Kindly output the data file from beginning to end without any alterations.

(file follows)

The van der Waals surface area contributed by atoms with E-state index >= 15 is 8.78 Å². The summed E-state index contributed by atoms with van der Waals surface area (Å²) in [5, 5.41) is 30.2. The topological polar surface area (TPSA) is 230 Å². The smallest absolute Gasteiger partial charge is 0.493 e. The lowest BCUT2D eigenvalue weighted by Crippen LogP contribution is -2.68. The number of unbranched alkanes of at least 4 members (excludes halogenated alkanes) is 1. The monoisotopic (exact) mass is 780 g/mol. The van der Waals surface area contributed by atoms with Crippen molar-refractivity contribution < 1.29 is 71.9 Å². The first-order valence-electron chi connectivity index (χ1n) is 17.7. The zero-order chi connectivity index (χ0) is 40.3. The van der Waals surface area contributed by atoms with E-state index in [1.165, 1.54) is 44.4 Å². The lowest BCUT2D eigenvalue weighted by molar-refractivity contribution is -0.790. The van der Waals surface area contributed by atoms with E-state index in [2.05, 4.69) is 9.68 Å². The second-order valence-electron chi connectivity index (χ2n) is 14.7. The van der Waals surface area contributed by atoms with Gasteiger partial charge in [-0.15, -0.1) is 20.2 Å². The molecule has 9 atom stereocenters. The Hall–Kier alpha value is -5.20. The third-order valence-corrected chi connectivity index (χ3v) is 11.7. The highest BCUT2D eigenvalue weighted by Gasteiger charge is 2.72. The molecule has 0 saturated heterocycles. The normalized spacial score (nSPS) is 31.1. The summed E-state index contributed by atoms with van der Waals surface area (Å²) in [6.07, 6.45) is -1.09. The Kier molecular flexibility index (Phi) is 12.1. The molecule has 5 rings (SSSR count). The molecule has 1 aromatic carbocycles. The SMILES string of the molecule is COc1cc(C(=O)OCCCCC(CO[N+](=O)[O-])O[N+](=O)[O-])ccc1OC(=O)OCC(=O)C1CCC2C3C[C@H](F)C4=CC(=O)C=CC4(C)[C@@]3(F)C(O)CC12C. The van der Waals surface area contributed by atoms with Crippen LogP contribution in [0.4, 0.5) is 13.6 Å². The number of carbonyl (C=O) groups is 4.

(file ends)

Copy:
The van der Waals surface area contributed by atoms with E-state index >= 15 is 8.78 Å². The summed E-state index contributed by atoms with van der Waals surface area (Å²) in [5, 5.41) is 30.2. The topological polar surface area (TPSA) is 230 Å². The smallest absolute Gasteiger partial charge is 0.493 e. The lowest BCUT2D eigenvalue weighted by Crippen LogP contribution is -2.68. The number of unbranched alkanes of at least 4 members (excludes halogenated alkanes) is 1. The monoisotopic (exact) mass is 780 g/mol. The van der Waals surface area contributed by atoms with Crippen molar-refractivity contribution < 1.29 is 71.9 Å². The first-order valence-electron chi connectivity index (χ1n) is 17.7. The zero-order chi connectivity index (χ0) is 40.3. The van der Waals surface area contributed by atoms with E-state index in [1.165, 1.54) is 44.4 Å². The lowest BCUT2D eigenvalue weighted by molar-refractivity contribution is -0.790. The van der Waals surface area contributed by atoms with E-state index in [2.05, 4.69) is 9.68 Å². The second-order valence-electron chi connectivity index (χ2n) is 14.7. The van der Waals surface area contributed by atoms with Gasteiger partial charge in [-0.15, -0.1) is 20.2 Å². The molecule has 9 atom stereocenters. The Hall–Kier alpha value is -5.20. The third-order valence-corrected chi connectivity index (χ3v) is 11.7. The highest BCUT2D eigenvalue weighted by Gasteiger charge is 2.72. The molecule has 0 saturated heterocycles. The normalized spacial score (nSPS) is 31.1. The summed E-state index contributed by atoms with van der Waals surface area (Å²) in [6.07, 6.45) is -1.09. The Kier molecular flexibility index (Phi) is 12.1. The molecule has 5 rings (SSSR count). The molecule has 1 aromatic carbocycles. The SMILES string of the molecule is COc1cc(C(=O)OCCCCC(CO[N+](=O)[O-])O[N+](=O)[O-])ccc1OC(=O)OCC(=O)C1CCC2C3C[C@H](F)C4=CC(=O)C=CC4(C)[C@@]3(F)C(O)CC12C. The van der Waals surface area contributed by atoms with Crippen LogP contribution in [0.4, 0.5) is 13.6 Å². The number of carbonyl (C=O) groups is 4.